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Battery Park City Broadsheet - News, Events, People in Lower Manhattan, Battery Park City, and New RECENT NEWS IN LOWER MANHATTAN

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News for the Lower Manhattan residential Community

Elected officials serving Lower Manhattan:

For a list of elected officials serving Lower Manhattan, including their addresses, phone numbers and e-mail addresses, click HERE.

Questions and Complaints:

Quality of Life Issues:

For municipal attention, call: 311

Resources are listed at: nyc.gov

Community Board 1:

There is a Quality of Life Committee and Committees for each Lower Manhattan district

(Battery Park City, Financial District, Tribeca, and the Seaport). 

Contact Information:


49-51 Chambers Street, Room 715, New York, NY 10007

Phone: 212-442-5050

Noah Pfefferblit, District Manager

Evan Lacher, Community Liaison

Lucy Acevedo, Community Coordinator

Diana Switaj, Land Use and Planning Consultant

Battery Park City Authority:

Dedicated email for community concerns: streets@batteryparkcity.org

phone: (212) 417-2000

One World Financial Center, 24 Floor, New York, NY 10280

Park Enforcement Patrol in Battery Park City:

For expedited attention, call: 212-417-3100

For police, fire, or medical emergencies, call: 911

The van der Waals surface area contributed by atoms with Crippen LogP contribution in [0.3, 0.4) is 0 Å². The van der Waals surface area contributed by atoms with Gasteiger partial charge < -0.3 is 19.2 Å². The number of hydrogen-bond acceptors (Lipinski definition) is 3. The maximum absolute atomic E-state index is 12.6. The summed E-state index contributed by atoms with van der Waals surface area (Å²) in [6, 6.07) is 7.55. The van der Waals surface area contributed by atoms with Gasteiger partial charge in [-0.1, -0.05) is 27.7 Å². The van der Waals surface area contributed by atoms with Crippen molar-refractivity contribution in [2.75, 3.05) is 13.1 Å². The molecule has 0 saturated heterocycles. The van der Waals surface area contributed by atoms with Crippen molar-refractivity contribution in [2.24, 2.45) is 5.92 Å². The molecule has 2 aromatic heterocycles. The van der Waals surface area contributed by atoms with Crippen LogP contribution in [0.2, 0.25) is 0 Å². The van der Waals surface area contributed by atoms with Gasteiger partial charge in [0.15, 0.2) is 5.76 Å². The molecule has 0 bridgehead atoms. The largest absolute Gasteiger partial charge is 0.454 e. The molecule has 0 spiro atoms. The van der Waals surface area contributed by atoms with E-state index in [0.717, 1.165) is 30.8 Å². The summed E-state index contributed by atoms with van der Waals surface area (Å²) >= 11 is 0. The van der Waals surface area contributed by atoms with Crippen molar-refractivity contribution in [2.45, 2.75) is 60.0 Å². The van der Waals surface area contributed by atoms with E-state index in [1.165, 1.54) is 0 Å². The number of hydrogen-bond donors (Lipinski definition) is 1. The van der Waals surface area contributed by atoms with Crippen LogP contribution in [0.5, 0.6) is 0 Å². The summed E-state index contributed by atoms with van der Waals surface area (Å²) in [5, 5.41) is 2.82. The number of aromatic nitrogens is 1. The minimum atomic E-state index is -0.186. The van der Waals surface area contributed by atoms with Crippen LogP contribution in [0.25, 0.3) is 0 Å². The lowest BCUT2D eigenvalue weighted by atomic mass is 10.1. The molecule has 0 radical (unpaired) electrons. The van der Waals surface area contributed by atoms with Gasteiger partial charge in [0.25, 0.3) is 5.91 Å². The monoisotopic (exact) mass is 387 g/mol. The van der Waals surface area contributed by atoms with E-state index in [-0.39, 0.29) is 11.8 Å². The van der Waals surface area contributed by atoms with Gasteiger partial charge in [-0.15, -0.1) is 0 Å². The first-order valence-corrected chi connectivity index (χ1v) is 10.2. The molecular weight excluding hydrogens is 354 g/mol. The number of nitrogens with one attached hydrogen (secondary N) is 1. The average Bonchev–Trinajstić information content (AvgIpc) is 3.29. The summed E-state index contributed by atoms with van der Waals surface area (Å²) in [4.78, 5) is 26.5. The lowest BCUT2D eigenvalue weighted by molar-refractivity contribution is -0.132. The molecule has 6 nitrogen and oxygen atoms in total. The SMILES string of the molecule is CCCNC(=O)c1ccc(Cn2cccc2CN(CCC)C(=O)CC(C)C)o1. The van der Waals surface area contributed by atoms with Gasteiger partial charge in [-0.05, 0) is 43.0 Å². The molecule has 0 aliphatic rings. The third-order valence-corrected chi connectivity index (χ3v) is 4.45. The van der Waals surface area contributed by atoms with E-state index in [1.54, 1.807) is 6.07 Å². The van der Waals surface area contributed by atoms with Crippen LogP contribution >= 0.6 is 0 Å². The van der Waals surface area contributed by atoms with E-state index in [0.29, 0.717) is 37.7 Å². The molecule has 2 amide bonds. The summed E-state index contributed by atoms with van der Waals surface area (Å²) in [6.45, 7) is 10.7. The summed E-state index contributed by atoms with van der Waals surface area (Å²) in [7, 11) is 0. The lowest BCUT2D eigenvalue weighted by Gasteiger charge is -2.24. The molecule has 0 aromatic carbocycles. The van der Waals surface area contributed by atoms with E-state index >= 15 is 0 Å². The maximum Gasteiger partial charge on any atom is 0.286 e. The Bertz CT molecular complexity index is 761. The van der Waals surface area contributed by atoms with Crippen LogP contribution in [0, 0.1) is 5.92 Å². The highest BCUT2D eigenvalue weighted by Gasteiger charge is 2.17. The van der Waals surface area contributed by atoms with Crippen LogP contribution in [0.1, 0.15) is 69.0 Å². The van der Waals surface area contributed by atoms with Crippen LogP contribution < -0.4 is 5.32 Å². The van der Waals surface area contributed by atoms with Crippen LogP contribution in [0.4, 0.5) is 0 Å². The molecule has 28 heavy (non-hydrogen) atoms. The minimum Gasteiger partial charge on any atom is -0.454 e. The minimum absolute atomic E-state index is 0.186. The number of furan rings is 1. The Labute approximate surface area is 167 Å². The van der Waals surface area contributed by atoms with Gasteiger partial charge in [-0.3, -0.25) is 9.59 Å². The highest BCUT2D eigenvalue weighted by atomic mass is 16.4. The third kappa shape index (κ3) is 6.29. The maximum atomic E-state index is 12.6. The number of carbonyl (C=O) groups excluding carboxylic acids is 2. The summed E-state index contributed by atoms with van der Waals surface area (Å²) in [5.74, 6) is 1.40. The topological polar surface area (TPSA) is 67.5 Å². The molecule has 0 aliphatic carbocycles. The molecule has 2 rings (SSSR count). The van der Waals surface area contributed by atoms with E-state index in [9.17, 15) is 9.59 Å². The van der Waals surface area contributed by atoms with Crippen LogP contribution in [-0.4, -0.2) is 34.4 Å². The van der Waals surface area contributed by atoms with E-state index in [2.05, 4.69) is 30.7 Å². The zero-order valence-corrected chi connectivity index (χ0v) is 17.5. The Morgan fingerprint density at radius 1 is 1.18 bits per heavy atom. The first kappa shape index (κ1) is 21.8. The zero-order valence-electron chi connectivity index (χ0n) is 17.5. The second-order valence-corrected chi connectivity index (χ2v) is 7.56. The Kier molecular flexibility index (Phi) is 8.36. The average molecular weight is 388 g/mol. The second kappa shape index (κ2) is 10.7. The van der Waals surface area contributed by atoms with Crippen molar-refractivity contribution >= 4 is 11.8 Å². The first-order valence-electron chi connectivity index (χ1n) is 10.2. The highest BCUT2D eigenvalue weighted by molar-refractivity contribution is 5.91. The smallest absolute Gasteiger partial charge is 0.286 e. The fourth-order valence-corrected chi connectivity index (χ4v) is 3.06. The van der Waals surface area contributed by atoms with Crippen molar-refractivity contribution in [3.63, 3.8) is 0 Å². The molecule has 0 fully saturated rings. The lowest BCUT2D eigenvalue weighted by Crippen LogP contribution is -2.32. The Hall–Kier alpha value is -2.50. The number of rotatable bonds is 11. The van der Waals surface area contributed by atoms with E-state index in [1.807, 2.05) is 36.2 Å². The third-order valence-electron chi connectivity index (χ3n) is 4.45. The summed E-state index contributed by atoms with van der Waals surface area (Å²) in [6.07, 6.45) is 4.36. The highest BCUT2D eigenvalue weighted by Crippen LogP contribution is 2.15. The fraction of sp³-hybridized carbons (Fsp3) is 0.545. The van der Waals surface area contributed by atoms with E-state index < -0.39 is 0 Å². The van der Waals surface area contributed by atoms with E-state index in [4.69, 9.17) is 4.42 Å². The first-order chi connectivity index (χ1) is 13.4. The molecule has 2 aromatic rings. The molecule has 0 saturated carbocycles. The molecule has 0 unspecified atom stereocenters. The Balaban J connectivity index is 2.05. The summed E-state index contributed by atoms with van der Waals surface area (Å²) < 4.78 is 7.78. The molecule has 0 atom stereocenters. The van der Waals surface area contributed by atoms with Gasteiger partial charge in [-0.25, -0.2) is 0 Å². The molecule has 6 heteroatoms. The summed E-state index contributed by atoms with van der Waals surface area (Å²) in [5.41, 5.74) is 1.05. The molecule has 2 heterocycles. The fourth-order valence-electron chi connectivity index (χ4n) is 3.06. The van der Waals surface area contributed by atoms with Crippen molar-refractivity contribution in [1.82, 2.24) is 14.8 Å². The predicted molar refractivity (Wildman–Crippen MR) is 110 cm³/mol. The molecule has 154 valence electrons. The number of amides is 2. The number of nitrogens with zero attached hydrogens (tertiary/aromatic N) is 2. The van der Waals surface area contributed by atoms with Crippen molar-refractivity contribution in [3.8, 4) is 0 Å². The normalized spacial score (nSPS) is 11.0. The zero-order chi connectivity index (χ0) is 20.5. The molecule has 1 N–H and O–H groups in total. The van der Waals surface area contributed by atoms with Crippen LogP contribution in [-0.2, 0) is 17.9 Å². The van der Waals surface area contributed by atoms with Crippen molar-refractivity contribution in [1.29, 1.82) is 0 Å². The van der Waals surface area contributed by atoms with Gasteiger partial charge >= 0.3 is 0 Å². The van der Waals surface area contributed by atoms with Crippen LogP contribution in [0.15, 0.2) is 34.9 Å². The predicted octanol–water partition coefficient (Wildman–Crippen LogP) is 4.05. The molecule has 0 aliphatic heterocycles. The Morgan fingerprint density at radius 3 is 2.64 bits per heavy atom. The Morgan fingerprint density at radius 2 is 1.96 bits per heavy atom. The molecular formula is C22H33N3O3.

Construction and Traffic Updates:

Lower Manhattan Transit and Traffic Updates: HERE

Department Of Transportation (DOT) Traffic Advisories: HERE 

Weekend Traffic Advisories: HERE


This list is a work in progress. Check back for periodic updates, and send us your suggestions. 

Eyes to the Sky

February 23 -  27, 2015 


Moon position Friday, February 27. The Winter Circle of stars

remains constant, traveling the sky intact until midnight in early March, when Sirius and Rigel are first to set in the west around  midnight.   Courtesy EarthSky.org 

The Winter Circle, five visible planets


February concludes with continued intrigue in the evening sky as stunning planet Venus overtakes diminutive, vermillion Mars in the west-southwest, best seen at nightfall. The waxing moon (increasing in size) catches the eye in the daytime heavens and, in the evening, Luna moves with the brightest stars in the sky. Planet Jupiter, visible in the east soon after sundown, dominates the eastern periphery of the crowded field of brilliant stars known as the Winter Circle or Winter Hexagon. In morning twilight, find Mercury near the east-southeast horizon and, to the right and above, yellowish Saturn in the south. From dusk until dawn, take a tour of the five planets currently visible to the unaided eye in Earth's skies.  


The distant suns that form the Winter Circle begin to appear in the south at dusk and all are vivid by nightfall. Locate Sirius, the brightest and closest to the skyline, then proceed up and left to yellowish Procyon then up again to Pollux and Castor. Brilliant Capella is above and to the right, on top. Look down and to the right for red Aldebaran and down, left, to bluish-white Rigel, the right foot of Orion the Hunter. The great Winter Circle, that surrounds Orion, may be seen traveling the celestial vault intact until around midnight when Sirius and Rigel are the first to set in the west.


With only a modest backyard telescope, you can easily see Jupiter's four largest moons. Here they are through a 25 cm Meade LX200 telescope. Image credit: Jan Sandberg


Judy Isacoff